When taken as a whole, it's clear that poor nutrition & in particular, calorie over-consumption, especially if combined with a lack of physical exercise & low levels of self-esteem, predisposes children to obesity. Obesity predisposes children & adolescents to ill health in adult life, while also having immediate effects on the health of adolescents, as indicated by the earlier appearance of type 2 diabetes.

Children & adolescents aren''t adult consumers. They can't be expected to assume full responsibility for their eating & physical activity patterns. They have a right to be brought up in an environment that's health promoting & that enables them to make increasingly informed choices about their lifestyle.

It's becoming clear that social, cultural & economic factors & the physical environment are major contributors to the obesity problems being recorded across Europe. If we're serious about stopping & reversing this trend, policies need to move beyond the individual focus & take an inter-sectoral approach to counteracting obesity.

5. Why act now?

There's no evidence that the trend in growing childhood obesity is flattening off, let alone reversing. It's therefore imperative that Member State governments & international agencies, including WHO, agree a set of actions now.

Otherwise, growing obesity rates may lead to a financial crippling of health services as they seek to deal with the consequences of this epidemic in decades to come.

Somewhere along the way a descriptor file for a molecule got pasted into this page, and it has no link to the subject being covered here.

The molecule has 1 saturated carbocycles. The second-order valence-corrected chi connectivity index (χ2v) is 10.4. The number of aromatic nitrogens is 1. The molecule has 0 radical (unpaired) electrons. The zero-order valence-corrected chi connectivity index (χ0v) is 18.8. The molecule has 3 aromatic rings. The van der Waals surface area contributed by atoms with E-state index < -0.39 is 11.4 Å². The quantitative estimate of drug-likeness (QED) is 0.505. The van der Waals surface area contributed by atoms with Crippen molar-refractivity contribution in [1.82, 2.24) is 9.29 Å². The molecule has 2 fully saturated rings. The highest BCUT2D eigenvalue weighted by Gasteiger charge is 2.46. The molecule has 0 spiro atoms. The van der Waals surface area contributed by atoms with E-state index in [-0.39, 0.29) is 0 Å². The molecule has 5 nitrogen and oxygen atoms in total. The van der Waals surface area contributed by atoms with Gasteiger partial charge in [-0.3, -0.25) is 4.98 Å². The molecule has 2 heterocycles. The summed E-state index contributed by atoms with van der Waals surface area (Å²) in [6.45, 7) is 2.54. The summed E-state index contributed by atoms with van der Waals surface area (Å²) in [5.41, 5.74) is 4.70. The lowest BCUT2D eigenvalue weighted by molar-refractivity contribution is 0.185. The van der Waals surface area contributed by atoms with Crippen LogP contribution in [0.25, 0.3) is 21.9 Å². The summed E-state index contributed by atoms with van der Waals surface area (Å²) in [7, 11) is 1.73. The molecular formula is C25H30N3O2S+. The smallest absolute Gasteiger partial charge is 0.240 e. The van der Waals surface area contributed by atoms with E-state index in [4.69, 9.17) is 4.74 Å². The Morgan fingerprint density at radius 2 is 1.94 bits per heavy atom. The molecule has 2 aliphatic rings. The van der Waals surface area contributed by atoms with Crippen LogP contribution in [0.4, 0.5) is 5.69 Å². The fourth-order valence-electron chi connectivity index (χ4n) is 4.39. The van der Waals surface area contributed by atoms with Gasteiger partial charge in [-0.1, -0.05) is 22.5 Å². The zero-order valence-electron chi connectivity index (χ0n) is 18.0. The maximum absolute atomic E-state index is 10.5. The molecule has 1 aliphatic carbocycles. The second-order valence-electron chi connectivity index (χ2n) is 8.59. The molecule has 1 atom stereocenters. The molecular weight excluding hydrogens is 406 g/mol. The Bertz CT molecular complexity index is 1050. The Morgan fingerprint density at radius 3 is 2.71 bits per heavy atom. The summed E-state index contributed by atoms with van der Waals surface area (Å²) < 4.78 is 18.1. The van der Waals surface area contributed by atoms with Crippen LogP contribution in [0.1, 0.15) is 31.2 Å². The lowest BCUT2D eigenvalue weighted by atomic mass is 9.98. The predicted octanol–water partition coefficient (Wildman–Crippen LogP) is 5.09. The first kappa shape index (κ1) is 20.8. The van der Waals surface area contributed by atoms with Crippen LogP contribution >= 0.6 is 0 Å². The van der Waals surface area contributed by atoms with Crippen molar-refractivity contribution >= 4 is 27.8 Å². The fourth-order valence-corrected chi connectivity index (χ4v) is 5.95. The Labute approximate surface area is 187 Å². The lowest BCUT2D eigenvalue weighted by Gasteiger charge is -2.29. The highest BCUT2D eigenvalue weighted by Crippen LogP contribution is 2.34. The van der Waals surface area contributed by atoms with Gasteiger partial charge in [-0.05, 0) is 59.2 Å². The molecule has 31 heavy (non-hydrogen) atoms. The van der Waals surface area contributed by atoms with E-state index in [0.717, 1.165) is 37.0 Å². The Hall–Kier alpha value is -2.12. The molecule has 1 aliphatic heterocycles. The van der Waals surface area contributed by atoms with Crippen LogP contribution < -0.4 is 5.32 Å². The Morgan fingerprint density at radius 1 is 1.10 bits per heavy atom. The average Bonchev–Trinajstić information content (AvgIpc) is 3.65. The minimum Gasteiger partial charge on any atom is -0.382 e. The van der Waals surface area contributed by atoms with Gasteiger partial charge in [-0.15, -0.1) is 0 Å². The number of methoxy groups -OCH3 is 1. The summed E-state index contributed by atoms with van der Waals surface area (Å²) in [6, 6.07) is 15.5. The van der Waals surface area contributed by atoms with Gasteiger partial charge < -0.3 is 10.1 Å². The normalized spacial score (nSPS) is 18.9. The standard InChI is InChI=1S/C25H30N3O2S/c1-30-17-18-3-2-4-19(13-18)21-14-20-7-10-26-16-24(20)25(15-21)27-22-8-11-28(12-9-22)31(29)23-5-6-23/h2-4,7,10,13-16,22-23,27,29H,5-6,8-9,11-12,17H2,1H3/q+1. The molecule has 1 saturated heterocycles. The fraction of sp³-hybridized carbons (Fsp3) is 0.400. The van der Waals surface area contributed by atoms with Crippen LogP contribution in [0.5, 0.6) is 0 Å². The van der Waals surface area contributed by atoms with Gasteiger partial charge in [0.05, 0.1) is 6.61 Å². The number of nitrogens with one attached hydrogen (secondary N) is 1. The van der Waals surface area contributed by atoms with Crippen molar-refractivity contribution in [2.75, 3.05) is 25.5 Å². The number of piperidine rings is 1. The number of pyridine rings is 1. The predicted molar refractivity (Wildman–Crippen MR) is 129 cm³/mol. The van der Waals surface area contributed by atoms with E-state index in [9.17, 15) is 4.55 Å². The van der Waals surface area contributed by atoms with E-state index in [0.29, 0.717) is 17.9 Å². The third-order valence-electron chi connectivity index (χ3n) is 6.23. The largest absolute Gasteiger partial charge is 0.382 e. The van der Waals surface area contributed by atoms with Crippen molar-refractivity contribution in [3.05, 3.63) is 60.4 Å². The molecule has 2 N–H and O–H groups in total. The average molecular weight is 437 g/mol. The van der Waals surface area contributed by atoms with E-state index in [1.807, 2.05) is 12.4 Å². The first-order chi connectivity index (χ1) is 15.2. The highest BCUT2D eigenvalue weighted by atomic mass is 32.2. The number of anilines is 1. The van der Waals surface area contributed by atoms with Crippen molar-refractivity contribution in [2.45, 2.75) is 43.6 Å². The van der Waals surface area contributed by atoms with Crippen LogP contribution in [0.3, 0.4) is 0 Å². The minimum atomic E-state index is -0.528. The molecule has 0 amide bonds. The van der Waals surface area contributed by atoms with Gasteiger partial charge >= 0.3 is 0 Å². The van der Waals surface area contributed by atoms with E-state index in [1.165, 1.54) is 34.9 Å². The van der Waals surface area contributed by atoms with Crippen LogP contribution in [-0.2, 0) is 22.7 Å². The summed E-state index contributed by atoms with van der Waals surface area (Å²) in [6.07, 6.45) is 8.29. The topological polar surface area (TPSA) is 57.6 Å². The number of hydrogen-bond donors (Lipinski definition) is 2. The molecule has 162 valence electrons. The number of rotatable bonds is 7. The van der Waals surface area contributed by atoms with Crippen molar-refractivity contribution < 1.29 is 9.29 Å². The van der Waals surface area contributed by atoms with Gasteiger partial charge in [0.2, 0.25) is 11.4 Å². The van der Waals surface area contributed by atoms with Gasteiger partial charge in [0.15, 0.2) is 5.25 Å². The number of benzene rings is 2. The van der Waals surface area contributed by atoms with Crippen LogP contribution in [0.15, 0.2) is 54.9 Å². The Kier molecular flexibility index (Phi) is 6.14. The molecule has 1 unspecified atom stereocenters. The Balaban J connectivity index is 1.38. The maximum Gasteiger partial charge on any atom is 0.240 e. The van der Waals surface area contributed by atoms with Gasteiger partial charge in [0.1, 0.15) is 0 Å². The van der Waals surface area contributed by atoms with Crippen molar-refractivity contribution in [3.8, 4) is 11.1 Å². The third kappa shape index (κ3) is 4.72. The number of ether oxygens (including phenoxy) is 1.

6. What would help tackle this problem?

The following principles would be important in all cases:

  • cross-government action with very senior political leadership
  • an explicit recognition that the obesogenic environment described above & its socioeconomic determinants need to be tackled
  • a commitment to taking a population-wide approach to promoting healthy eating habits & physical activity levels, while targeting resources where the need is greatest to reduce health inequities
  • a determination not to blame the victims

The following proposals would be worth consideration.

That systematic engagement by the health sector of other sectors – including city & regional planning, agriculture, education, transport, social protection & welfare, environment & sport & culture – is required to address the wider determinants of eating habits & physical activity among children & adolescents.